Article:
China rolls out supervisory reform, eyes anti-graft efficiency

By CGTN’s The Point

As China beefs up its campaign to crack down on corruption with the establishment of a national supervisory commission, observers are highlighting the concept of "checks and balances" with Chinese characteristics.
The National Supervisory Commission (NSC) will work in "parallel" with other bodies in the State Council, China’s cabinet, which reports work to the National People’s Congress (NPC), the highest institution of state power, Xu Qingduo, senior researcher at Beijing-based Pangoal Institution, said on CGTN’s The Point (@thepointwithlx).
China listed the NSC as a state organ in the national Constitution, which was amended during the ongoing first session of the 13th NPC in Beijing.
Xu added that the NSC is also "under the leadership of the Central Committee of the Communist Party of China (CPC)," noting that the existing intra-party supervisor, the Central Commission for Discipline Inspection (CCDI), has exhibited "self-discipline" over the years.
“The CCDI has policed 1.5 million officials, 25 members of the CPC Central Committee and nine of its own members,” Xu said. 
David Law from the University of Hong Kong brought forward concerns shared by some international media, arguing that the "power restraint" in the new system could be a potential problem.
"That’s why so many Western systems and Western Constitutional theories emphasize the needs for ‘checks and balances’ rather than relying on ‘vertical control'," he said.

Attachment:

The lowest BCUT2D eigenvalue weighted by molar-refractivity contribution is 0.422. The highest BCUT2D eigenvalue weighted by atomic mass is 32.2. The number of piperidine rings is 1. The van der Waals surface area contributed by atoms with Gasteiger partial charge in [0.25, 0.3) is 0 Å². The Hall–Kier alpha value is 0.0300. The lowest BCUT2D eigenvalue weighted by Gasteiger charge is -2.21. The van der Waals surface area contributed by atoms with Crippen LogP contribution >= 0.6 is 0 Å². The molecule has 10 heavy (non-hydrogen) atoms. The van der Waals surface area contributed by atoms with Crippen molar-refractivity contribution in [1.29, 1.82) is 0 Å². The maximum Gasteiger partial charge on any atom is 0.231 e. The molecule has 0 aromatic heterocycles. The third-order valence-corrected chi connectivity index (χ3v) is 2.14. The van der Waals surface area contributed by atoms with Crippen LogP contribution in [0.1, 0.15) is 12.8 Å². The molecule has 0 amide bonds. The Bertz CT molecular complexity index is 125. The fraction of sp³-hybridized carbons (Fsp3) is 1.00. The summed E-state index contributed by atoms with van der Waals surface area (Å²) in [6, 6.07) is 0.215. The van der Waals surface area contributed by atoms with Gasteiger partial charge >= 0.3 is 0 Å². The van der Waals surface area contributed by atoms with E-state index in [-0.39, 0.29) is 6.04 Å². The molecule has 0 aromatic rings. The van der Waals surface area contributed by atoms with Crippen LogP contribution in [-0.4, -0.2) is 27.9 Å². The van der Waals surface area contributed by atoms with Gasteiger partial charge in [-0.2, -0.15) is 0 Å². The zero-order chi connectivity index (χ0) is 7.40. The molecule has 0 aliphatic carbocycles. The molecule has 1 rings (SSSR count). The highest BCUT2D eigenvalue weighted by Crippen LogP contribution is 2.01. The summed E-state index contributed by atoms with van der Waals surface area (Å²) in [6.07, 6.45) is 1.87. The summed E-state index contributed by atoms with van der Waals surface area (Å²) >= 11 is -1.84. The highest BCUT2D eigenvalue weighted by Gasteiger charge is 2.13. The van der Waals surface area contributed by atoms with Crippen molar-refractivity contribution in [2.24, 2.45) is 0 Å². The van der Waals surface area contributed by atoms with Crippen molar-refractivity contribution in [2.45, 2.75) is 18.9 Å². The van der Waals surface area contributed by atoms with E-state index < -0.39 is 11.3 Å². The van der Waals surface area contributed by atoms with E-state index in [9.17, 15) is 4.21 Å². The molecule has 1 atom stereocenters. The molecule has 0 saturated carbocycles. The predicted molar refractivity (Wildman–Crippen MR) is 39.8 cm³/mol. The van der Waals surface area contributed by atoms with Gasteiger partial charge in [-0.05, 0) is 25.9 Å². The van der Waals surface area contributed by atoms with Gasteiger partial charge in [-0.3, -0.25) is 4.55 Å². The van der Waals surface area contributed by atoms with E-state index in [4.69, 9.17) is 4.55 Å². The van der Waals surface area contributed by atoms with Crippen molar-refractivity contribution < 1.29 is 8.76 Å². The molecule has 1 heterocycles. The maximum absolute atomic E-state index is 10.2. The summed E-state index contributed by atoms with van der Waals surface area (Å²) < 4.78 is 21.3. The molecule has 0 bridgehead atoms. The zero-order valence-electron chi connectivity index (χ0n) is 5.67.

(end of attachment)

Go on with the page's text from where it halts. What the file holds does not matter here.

Law admitted that the "competition" between the two anti-corruption institutions in the old system, the CCDI and the country’s procuratorate departments, brought about problems. But he also pointed out that the new body, the NSC, will streamline the efficiency of supervisory work.
The CCDI hunted down public officials while the procuratorates went after private individuals such as business people, he explained, noting that the NSC is now combining the powers to prosecute "two different sets of people" who violate China’s anti-corruption law.
China’s draft supervision law was submitted for its third reading at the national legislature on Tuesday. 
According to the draft, new supervisory commissions will be established at the national, provincial, city and country levels, independently exercising supervisory power and not be subject to interference from the government, social organizations and individuals.
The Point with Liu Xin is a 30-minute current affairs program on CGTN. It airs weekdays at 9.30 p.m. BJT (1330GMT), with rebroadcasts at 5.30 a.m. (2130GMT) and 10.30 a.m. (0230GMT).